Last week, I attended a youth entrepreneurship conference in Ottawa organized by the Government of Canada. I had a phenomenal time, learned a lot, and got to meet some amazing young and veteran entrepreneurs. Among the mentors we were able to learn from was Jarrod Goldsmith, an entrepreneur specializing in networking events, and saxophone musician based in Ottawa. His companies are eSAX and SAX Appeal. You can find him below at these links:
He was kind enough to take some time out of his schedule a few days ago to speak with me on the phone. He shared his experiences as an entrepreneur, as well as his advice for those just starting on how to network and brand themselves. Here is our conversation:
What did your career path look like? Can you tell us a bit about your journey?
Most people these days study something in school and find a job in a completely different field. My background is in music and my specialty is actually in archaeology because I never thought music would be a viable path. It was just a passion of mine, but I kept it up on the side. I ended up doing a master’s degree in archaeology and I enjoyed it but I thought there was more to life than sitting behind an artefact, studying a rock.
So I moved to have a day job that everyone wants and needs and so that way I could do other things on the side. I kept up the music all these years. My last government job was in May 2011. And then I said enough is enough.
I finally decided to go into music full time. I heard all my life it is hard to go into music and it as even more difficult in my case because my band is only saxophones. So it’s not a very common group, nobody is going to hire us because they’ve never heard of it before.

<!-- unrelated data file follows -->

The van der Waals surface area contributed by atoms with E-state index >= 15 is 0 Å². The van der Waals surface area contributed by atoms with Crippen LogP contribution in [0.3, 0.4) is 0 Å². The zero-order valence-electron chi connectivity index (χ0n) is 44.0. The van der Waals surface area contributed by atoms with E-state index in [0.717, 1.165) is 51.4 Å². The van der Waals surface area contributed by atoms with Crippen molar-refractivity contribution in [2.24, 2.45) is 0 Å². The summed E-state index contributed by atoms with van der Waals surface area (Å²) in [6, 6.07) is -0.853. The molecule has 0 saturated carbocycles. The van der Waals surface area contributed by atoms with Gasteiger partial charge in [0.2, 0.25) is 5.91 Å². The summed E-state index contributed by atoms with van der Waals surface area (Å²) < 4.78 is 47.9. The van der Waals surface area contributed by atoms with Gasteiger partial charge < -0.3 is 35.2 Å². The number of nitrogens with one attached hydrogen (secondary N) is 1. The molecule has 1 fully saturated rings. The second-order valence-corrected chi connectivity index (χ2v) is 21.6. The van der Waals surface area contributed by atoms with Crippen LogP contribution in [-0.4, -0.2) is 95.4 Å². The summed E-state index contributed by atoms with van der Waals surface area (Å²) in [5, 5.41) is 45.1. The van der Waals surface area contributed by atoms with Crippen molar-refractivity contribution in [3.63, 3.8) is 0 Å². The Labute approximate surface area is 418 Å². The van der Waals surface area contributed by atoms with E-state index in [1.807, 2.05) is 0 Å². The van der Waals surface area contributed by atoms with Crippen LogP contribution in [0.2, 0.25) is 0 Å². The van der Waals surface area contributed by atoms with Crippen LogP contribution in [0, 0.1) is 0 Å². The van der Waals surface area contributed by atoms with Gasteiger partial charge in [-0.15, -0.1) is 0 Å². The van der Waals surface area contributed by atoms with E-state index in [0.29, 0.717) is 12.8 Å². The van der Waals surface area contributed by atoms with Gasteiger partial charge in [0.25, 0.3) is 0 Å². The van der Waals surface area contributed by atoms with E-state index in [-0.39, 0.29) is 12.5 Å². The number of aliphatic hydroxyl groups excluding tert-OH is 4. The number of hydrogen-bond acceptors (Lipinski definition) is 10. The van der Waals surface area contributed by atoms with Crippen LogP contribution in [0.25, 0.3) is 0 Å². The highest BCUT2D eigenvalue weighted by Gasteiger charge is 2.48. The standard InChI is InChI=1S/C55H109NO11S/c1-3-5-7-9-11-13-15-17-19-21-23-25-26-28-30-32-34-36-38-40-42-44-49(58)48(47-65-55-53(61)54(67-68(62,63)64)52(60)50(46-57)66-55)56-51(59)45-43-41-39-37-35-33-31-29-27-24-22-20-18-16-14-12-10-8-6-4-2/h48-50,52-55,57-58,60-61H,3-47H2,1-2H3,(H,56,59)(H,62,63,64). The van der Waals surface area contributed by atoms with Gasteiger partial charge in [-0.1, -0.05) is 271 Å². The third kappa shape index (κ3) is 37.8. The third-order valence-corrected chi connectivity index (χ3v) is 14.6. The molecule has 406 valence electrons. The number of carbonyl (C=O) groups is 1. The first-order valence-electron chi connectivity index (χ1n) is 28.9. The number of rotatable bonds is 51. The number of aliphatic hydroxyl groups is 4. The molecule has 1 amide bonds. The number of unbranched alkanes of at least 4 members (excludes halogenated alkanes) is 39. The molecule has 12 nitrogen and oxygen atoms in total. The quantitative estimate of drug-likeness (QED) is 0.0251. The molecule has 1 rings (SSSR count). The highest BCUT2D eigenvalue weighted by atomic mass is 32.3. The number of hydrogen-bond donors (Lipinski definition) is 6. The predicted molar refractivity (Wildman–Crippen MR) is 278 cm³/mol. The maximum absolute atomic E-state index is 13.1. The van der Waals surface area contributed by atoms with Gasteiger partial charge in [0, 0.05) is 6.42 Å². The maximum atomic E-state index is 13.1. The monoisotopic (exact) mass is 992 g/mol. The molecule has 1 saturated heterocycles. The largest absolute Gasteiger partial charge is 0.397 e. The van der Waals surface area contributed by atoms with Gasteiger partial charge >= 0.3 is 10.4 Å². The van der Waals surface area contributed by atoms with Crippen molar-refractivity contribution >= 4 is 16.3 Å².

So I learned a lot about marketing and social media, because I had no choice! I had to make this viable. There was no option or plan B. I didn’t want to go back to a government job. I realized I had to go all in to make this a success.
When you don’t have a plan B you find ways to make this work.
I started going to networking events to find gigs. At the time there were a lot of networking events in my area. You’ll see that a lot of people are there to, well for lack of a better word, “hawk” their businesses. Throw their business cards. Get customers.
This is what they’re told to do. Give your sales pitch, work on your elevator pitch. When I was making these contacts I was trying to develop long term connections because nobody is going to hire a band – this type of band – for a 600-person dinner or wedding. But they might tell someone in a year or two from now; they’ll keep me in mind.
So what I was doing without even realizing it, I was creating these relationships with people. Not trying to sell them anything but just trying to develop this trust factor.
I got tired of the way networking was being done, and so then I started eSAX.
At the time there were a lot of chambers of commerce around the Ottawa region. But business has no boundaries in a geographic region. I’ll make a gig anywhere. Now with social media these days you don’t care where they’re from.
I started eSAX to help teach small businesses and startups and students about networking.
What does eSAX stand for?
eSAX is a bit of a long acronym. But it’s the entrepreneur’s social advantage experience. Three reasons. It’s cute. It works with the band because the band is SAX Appeal. And it’s short.
The word social and the word experience is very important. With any business out there, you’re trying to develop this experience so people want to come back. And by having the word social, it differentiates it from any other event out there.
What was your experience starting out?